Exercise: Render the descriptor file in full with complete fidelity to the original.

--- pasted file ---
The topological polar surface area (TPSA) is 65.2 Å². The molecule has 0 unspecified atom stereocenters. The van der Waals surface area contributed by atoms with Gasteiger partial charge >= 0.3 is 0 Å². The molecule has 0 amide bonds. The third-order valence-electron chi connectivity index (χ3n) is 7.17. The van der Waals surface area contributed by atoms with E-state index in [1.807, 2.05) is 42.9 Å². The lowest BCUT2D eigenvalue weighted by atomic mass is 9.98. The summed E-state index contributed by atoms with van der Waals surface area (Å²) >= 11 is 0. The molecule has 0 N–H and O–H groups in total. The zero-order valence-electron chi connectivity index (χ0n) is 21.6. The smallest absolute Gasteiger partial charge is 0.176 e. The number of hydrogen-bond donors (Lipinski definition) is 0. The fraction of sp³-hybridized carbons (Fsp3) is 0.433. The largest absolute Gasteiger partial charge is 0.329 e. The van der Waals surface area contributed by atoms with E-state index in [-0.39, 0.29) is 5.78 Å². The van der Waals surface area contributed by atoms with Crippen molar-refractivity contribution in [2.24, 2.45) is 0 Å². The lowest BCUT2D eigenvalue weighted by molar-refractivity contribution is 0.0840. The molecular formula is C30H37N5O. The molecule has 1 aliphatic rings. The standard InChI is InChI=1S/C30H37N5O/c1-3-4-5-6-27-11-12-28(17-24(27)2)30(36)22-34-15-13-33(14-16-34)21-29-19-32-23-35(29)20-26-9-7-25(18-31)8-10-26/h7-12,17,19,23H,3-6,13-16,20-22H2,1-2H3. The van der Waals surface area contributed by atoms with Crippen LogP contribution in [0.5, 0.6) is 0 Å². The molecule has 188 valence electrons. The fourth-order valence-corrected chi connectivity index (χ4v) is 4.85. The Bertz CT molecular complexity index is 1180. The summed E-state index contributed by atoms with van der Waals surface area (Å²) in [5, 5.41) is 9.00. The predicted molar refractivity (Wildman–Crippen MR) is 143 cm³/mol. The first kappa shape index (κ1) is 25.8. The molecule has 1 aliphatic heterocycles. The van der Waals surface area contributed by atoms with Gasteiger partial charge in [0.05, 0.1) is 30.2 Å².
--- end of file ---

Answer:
The topological polar surface area (TPSA) is 65.2 Å². The molecule has 0 unspecified atom stereocenters. The van der Waals surface area contributed by atoms with Gasteiger partial charge >= 0.3 is 0 Å². The molecule has 0 amide bonds. The third-order valence-electron chi connectivity index (χ3n) is 7.17. The van der Waals surface area contributed by atoms with E-state index in [1.807, 2.05) is 42.9 Å². The lowest BCUT2D eigenvalue weighted by atomic mass is 9.98. The summed E-state index contributed by atoms with van der Waals surface area (Å²) >= 11 is 0. The molecule has 0 N–H and O–H groups in total. The zero-order valence-electron chi connectivity index (χ0n) is 21.6. The smallest absolute Gasteiger partial charge is 0.176 e. The number of hydrogen-bond donors (Lipinski definition) is 0. The fraction of sp³-hybridized carbons (Fsp3) is 0.433. The largest absolute Gasteiger partial charge is 0.329 e. The van der Waals surface area contributed by atoms with E-state index in [-0.39, 0.29) is 5.78 Å². The van der Waals surface area contributed by atoms with Crippen molar-refractivity contribution in [2.24, 2.45) is 0 Å². The lowest BCUT2D eigenvalue weighted by molar-refractivity contribution is 0.0840. The molecular formula is C30H37N5O. The molecule has 1 aliphatic rings. The standard InChI is InChI=1S/C30H37N5O/c1-3-4-5-6-27-11-12-28(17-24(27)2)30(36)22-34-15-13-33(14-16-34)21-29-19-32-23-35(29)20-26-9-7-25(18-31)8-10-26/h7-12,17,19,23H,3-6,13-16,20-22H2,1-2H3. The van der Waals surface area contributed by atoms with Crippen LogP contribution in [0.5, 0.6) is 0 Å². The molecule has 188 valence electrons. The fourth-order valence-corrected chi connectivity index (χ4v) is 4.85. The Bertz CT molecular complexity index is 1180. The summed E-state index contributed by atoms with van der Waals surface area (Å²) in [5, 5.41) is 9.00. The predicted molar refractivity (Wildman–Crippen MR) is 143 cm³/mol. The first kappa shape index (κ1) is 25.8. The molecule has 1 aliphatic heterocycles. The van der Waals surface area contributed by atoms with Gasteiger partial charge in [0.05, 0.1) is 30.2 Å².